image by Paolo R. Lazzarotti, Massa, Italy
The edges of basins often have the most interesting volcanic features on the Moon. Deep faults from the basin formation provide easy paths for magma to rise to the surface. Most of the time it flows out as fluid lavas but sometimes different conditions lead to different results. The Kies dome, beautifully captured in this frame from Paolo, is one example of something unusual. With its central pit and hemispheric shape it is a classic shield volcano formed by lavas not quite as fluid as those that made lava flows. Its long lived vent allowed magma to flow in all directions, gradually building up a low slope cone. Just north and west of the dome are two small swells, that look like places where mare lavas were uplifted by magma that rose under them but didn’t erupt onto the surface. Near these two swells is a short length of a mare ridge, that looks twisted. Mare ridges are normally faulted areas where one piece of crust is shoved under the other, but this looks narrower and tighter - compare it with the others. Perhaps this ridge is volcanic, having extruded as a more viscous flow (or slower moving one) along a straight fissure. Pure speculation, of course. South of Kies is the twin-horned crater Kies A. Extending to the northwest is what looks likes a graben (a depressed area between two faults) but is really not. The upper side appears to be a very narrow ridge and the lower side is a rille. In fact, this rille continues all the way northwest to the Kies dome. And a second, much fainter rille parallels the rille immediately to the south. Rilles often form over rising vertical sheets of magma (dikes) and apparently this dike reached the surface and erupted the dome. Is this the only place on the Moon where evidence of a feeder dike exists for a dome? No.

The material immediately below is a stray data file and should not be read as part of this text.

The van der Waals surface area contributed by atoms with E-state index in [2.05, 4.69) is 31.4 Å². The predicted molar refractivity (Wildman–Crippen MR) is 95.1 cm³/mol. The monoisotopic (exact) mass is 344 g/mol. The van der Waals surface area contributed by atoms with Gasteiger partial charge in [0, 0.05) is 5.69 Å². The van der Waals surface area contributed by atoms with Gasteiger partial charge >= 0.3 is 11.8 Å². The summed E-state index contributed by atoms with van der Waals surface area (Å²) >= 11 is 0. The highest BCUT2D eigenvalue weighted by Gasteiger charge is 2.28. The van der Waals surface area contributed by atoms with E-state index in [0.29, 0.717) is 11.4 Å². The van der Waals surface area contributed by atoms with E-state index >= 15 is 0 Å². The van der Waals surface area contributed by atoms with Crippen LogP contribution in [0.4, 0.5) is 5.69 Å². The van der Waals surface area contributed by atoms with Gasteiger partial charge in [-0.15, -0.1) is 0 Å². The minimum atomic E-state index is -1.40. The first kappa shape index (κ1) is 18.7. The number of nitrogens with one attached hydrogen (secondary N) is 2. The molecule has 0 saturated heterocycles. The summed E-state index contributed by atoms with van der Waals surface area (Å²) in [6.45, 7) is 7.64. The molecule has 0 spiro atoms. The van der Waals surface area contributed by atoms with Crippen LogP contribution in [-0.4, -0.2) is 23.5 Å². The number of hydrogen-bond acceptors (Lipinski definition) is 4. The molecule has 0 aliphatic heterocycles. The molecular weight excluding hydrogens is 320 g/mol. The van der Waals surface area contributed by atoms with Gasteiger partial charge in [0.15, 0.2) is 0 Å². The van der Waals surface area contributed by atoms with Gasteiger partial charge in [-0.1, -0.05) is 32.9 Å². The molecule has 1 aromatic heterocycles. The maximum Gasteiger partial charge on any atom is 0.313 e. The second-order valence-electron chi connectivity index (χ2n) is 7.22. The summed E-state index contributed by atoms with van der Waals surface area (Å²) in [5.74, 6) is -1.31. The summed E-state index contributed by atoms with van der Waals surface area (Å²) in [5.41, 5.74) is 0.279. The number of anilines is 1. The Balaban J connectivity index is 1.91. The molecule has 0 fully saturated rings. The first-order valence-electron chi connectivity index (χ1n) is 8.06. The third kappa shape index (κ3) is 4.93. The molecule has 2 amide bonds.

Technical Details: 29 Dec 2006, 17:56-18:00 UT. Gladio 315 Lazzarotti telescope (f/25), Lumenera Infinity 2-1M camera, Edmund Optics R filter IR blocked, 155 frames stack out of 2000. I have enhanced the image to better show the faint rilles, Paolo’s larger original version is here. Also notice on the LPOD image the faint rilles south of Kies A and the slight swell they cut - they are yet another untold story.
Rükl plate 53
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